Flooded Vanport ... Vanport information sign detail, Heron Lakes Golf Course, Portland, Oregon. Image taken July 6, 2016.


Vanport, etc.

  • Vancouver, Washington ...
  • Water Resources Center, Vancouver, Washington ...


Vancouver, Washington ...
"The river's all-time crest [Columbia River], 31 feet, occurred on June 13, 1948, two weeks after the start of the Vanport Flood. The flood deluged the now-abandoned community of Vanport with as much as 10 feet of water. Vanport, which at the time was Oregon's second largest urban community, was destroyed and 15 people were killed."

Before complete records were kept, the Columbia River reached an estimated 34.4 feet on June 7, 1894, during the Great Flood of 1894. That river level would be high enough to cause widespread flooding in downtown Vancouver."


Source:    "clark.wa.gov" website, 2018, "Clark County Flood History".



Water Resources Center, Vancouver, Washington ...
Today, Vancouver, Washington's Water Resources Education Center, located upstream of Ryan Point and downstream of Wintler Park, has a staff gage on its property showing the high water marks of the 1894 "Great Flood", the 1948 "Vanport Flood", and the 1996 Columbia River flood.
[More]

Image, 2017, Water Resources Education Center, Vancouver, Washington, click to enlarge
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High water marks, Water Resources Education Center, Vancouver, Washington. Image taken August 30, 2017.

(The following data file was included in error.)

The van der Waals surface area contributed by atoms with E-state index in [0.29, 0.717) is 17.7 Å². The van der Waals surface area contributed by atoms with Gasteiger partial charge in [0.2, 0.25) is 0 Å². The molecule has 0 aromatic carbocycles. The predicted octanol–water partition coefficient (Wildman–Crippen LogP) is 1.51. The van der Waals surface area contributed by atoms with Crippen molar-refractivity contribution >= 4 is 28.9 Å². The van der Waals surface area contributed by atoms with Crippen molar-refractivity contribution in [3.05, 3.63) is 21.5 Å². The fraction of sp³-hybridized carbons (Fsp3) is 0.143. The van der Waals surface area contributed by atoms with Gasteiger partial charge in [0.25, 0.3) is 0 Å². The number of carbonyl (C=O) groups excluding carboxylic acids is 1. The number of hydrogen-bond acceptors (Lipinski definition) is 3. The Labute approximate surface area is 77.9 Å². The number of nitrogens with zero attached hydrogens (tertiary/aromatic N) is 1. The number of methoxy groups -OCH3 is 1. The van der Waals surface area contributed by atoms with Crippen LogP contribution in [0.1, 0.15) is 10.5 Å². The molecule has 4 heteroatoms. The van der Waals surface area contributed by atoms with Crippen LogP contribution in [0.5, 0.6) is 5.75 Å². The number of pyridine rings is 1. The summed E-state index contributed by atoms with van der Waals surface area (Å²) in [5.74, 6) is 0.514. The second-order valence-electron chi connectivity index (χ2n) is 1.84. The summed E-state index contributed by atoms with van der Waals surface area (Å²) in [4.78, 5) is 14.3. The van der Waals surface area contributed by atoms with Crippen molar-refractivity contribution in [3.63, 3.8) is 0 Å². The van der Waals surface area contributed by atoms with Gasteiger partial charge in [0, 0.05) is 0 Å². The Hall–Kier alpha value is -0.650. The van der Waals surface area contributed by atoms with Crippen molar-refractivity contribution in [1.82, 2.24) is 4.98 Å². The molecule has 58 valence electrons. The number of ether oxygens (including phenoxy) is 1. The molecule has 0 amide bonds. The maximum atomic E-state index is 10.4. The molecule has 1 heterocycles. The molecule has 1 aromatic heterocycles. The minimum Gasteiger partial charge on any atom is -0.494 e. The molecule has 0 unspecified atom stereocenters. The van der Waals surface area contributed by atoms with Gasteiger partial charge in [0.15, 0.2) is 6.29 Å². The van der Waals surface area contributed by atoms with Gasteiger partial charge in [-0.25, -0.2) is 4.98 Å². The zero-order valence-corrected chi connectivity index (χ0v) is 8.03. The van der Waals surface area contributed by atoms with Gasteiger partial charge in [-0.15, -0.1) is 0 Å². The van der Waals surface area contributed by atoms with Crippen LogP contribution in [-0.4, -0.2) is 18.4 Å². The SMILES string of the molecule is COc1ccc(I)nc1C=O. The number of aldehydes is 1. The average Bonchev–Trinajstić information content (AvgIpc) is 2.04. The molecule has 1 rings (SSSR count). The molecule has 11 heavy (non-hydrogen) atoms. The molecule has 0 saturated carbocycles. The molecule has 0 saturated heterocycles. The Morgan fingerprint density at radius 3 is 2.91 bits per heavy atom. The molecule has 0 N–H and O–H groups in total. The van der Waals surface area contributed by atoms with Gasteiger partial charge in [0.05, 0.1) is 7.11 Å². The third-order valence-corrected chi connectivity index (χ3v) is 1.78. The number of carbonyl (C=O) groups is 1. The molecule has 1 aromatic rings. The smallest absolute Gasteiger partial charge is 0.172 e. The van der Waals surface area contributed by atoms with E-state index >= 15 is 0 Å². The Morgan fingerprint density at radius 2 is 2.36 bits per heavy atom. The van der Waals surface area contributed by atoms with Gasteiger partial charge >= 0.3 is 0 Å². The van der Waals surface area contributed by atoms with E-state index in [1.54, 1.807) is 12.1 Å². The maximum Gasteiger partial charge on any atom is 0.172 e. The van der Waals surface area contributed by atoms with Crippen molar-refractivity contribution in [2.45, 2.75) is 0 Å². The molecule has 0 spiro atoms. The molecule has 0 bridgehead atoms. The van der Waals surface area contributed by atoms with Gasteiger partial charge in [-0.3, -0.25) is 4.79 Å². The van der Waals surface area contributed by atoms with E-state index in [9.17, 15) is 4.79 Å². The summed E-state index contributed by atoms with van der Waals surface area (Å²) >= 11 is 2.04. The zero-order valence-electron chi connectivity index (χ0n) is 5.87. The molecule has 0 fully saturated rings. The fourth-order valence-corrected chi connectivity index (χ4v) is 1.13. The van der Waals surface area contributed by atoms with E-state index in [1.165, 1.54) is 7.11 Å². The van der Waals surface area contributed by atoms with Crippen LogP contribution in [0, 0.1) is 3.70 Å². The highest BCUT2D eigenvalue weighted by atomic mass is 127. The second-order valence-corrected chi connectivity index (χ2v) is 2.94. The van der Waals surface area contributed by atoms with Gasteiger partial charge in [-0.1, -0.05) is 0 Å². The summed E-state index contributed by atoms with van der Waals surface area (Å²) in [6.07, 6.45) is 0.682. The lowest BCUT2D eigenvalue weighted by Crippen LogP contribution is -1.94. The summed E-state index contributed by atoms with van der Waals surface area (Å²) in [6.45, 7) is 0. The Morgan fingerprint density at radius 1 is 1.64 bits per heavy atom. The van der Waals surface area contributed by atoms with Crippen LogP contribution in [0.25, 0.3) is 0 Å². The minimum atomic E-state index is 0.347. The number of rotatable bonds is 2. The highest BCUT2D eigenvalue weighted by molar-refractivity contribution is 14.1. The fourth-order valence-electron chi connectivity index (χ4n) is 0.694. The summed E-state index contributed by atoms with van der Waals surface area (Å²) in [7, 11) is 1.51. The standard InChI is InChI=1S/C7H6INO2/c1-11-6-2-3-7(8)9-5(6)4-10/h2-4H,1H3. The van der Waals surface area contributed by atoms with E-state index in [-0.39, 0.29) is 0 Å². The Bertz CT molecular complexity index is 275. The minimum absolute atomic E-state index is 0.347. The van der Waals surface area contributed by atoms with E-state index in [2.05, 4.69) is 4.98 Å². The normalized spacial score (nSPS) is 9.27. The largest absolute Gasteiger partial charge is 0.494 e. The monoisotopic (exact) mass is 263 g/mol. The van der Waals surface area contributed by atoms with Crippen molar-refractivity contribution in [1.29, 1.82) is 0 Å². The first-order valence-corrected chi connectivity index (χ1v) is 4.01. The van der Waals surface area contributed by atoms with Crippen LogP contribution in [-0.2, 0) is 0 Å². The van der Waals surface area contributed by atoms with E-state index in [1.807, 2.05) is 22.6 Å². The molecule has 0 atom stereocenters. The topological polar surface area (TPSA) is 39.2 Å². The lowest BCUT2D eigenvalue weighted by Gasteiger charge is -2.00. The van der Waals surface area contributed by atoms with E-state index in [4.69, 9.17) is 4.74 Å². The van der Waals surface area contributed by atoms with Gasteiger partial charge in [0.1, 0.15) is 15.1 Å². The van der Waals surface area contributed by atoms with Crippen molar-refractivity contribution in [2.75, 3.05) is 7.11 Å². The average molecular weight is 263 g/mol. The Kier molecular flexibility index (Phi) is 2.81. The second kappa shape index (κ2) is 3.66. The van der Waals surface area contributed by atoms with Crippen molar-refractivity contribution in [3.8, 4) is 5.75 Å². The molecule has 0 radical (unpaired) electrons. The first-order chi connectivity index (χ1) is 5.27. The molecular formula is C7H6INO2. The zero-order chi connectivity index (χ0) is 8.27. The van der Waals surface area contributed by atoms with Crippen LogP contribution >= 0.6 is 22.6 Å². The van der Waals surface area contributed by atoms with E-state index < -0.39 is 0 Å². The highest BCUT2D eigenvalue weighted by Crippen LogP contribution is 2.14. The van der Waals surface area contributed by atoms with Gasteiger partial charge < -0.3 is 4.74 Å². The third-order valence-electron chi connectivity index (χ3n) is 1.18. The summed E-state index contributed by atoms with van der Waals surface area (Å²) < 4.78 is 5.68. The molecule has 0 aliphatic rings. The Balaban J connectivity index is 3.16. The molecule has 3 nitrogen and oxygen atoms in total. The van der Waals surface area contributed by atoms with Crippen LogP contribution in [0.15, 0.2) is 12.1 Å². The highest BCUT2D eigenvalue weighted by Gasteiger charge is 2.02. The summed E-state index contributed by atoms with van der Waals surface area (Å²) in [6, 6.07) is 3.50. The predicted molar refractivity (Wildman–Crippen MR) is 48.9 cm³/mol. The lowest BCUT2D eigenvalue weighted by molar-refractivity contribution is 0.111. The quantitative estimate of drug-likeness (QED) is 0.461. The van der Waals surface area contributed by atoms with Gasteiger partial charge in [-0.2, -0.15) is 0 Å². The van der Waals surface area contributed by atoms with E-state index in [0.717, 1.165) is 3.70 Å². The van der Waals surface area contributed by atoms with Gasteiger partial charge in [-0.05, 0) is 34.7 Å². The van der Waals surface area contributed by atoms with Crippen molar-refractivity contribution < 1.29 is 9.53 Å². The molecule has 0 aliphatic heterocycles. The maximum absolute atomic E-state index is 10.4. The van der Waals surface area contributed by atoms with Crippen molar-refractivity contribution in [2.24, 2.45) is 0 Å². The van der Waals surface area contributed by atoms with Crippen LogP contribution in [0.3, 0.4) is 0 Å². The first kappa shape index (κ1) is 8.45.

Upper sign: "1894 Great Flood" ... Middle sign: "1948 Vanport Flood" ... Lower sign: "1996 Columbia River Flood".
Image, 2017, Water Resources Education Center, Vancouver, Washington, click to enlarge
Click image to enlarge
1894 and 1948 high water marks, Water Resources Education Center, Vancouver, Washington. Image taken August 30, 2017.


"The Golden Age of Postcards" ...

The early 1900s was the "Golden Age of Postcards". The "Penny Postcard" became a popular way to send greetings to friends and family. The Penny Postcard today has become a snapshot of history.


From the Journals of Lewis and Clark ...

Clark, April 2, 1806 ...




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*River Miles [RM] are approximate, in statute miles, and were determined from USGS topo maps, obtained from NOAA nautical charts, or obtained from the U.S. Army Corps of Engineers website, 2003

Sources:
  • Center for Columbia River History website, 2005;
  • McArthur, L.A., and McArthur, L.L., 2003, "Oregon Geographic Names", Oregon Historical Society Press, Portland;
  • Oregon Historical Society website, 2006;
  • Port of Portland website, 2007;
  • Portland Parks and Recreation website, 2006;


All Lewis and Clark quotations from Gary Moulton editions of the Lewis and Clark Journals, University of Nebraska Press, all attempts have been made to type the quotations exactly as in the Moulton editions, however typing errors introduced by this web author cannot be ruled out; location interpretation from variety of sources, including this website author.
/Regions/Places/vanport.html
October 2016